Consummate con man Roy Courtnay has set his sights on his latest mark: the recently widowed Betty McLeish, worth millions. But this time, what should have been a simple swindle escalates into a cat-and-mouse game with the ultimate stakes.
In August 1966, in a Vietnamese rubber plantation called Long Tan, 108 young and inexperienced Australian and New Zealand soldiers are fighting for their lives against 2500 North Vietnamese and Viet Cong soldiers.
Tea at the Ritz
Written by Heinz Lohr
Courtesy of APM Music See more »
The spy who never came in from the cold
Ben Lewin has brought Nicholas Dawidoff 1994 biography about the mysterious Moe Berg.
And Moe Berg remained a mystery until he died.
Here's food for thought: when you think of Jews in baseball Moe Berg's name doesn't easily come to mind. Hank Grrenberg, yes. Sandy Kofax, for sure. Not Moe Berg who played for the Boston Red Sox during the 20s and the 30s.
'The Catcher was a Spy' is a conventional film with a fascinating 'hero': a polyglot, a polymath, born of Eastern Europeans Jews who settled in Harlem.
And yet, Berg, played by a charming Paul Rudd who like his character celebrates tight lip secrecy.
It is to Rudd's credit to have learned smatterings of six or seven languages to give body to his character who know many, many more.
Berg graduated summa laude from Princeton when few Jews could attend. A lawyer from Columbia law who passed the bar before he finished his degree.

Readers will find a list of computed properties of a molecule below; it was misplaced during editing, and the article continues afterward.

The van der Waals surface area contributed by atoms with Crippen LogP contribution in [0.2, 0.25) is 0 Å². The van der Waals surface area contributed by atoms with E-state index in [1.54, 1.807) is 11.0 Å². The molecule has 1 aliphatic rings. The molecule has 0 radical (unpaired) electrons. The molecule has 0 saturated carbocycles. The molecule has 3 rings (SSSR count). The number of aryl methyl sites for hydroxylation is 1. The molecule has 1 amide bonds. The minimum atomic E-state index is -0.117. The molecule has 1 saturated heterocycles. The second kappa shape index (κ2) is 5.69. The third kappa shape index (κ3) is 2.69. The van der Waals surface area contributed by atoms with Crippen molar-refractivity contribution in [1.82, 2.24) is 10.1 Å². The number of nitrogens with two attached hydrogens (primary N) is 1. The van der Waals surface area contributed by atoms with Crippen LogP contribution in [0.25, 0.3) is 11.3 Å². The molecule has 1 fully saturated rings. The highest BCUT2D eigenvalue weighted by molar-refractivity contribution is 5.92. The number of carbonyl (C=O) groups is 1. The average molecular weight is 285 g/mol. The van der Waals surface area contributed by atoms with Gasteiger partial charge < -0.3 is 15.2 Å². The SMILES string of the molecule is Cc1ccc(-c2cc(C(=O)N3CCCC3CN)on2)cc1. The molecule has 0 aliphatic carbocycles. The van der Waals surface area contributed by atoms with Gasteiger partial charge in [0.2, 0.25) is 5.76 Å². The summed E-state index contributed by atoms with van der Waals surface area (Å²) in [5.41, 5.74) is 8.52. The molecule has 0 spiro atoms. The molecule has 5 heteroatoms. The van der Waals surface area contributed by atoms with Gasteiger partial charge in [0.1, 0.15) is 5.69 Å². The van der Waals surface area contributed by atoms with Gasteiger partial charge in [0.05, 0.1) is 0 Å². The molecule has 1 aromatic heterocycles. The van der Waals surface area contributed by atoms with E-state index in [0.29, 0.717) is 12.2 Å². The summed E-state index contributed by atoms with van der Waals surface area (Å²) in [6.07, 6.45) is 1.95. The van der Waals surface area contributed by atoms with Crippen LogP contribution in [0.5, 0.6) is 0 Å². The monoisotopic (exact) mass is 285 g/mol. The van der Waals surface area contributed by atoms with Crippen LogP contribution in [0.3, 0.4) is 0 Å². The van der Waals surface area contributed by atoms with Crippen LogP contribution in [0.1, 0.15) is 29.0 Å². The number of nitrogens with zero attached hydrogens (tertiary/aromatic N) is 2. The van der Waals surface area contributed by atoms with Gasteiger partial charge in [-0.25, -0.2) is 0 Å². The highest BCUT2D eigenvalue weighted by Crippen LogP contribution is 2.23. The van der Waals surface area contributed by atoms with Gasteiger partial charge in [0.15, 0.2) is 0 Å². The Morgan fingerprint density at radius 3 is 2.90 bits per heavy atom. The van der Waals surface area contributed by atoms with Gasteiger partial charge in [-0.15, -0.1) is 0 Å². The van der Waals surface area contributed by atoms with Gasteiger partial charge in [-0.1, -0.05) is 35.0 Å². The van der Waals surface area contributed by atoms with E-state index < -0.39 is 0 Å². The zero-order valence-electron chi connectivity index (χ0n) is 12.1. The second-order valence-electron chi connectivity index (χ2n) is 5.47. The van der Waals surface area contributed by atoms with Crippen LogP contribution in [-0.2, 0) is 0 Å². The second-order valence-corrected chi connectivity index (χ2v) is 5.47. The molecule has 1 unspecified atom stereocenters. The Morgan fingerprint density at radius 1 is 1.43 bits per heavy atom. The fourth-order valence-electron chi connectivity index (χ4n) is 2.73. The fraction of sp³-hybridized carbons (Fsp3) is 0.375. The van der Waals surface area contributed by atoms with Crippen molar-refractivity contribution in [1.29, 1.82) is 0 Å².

Yet baseball was his life as was spying.
The script writers give short shift to the spy Berg when he went to Japan with an all-star team that included Babe Ruth. We get the idea Berg dresses up as a Japanese in full kimono, armed with a camera films from the roof of a hospital Tokyo Harbor which had a dual use as a military facility.
It would have taken too much to explain the prewar politics and the role of Japan invading Manchuria, testing America's and European empires' turf in Asia.
So, although Berg was acting on behalf of a rudimentary US spy agency, Lewin's script white washes it as an act of a patriot.
There is a 'love' story, but beneath the surface the film there is a flaw, a 'moral flaw' for the time. Was Berg queer? Probably. A scene of a night visit to the waterfront frequented by men, and non reputable bars frequented soley by men.
Now to the film: Wild Bill Donovan, founder of the OSS, predecessor to the CIA, recruits Berg after Pearl Harbor. Donovan asks him if he's queer. And without a beat, Rudd replies, 'I know how to keep secrets'; to which Donovan replies, I don't care wo a man f--ks, I'm only interested if he's wants us to win the war'.
Berg's assignment is to kill Werner Heisenberg, father of the German nuclear bomb. And here the film takes wings...and a high moment of the 'Catcher was a Spy' is when Rudd and Strong play mental chess, to fathom have the Germans the bomb.
And here we see Berg has a dialectical frame of mind, he's willing to spare Heisenberg for an answer that Germany's nuclear project is not very advanced. (Heisenberg is the object of an award winning play "Copenhagen' that infers Heisenberg purposefully delayed Hitler's plans for a nuclear weapon.)
The camera turns all over the place Japan, Italy, New York and Switzerland.
Long shots, close shots, it runs the full alphabet of film making.
Rudd speaks his languages fairly well with a good accent, but slips briefly when it comes to French.
There is nothing dramatically wrong, but the film never plumbs the secretive Moe Berg. At the end we are told Berg never married and spent time in libraries. And yet he never left the CIAin mind and spirit and died the loner he was.
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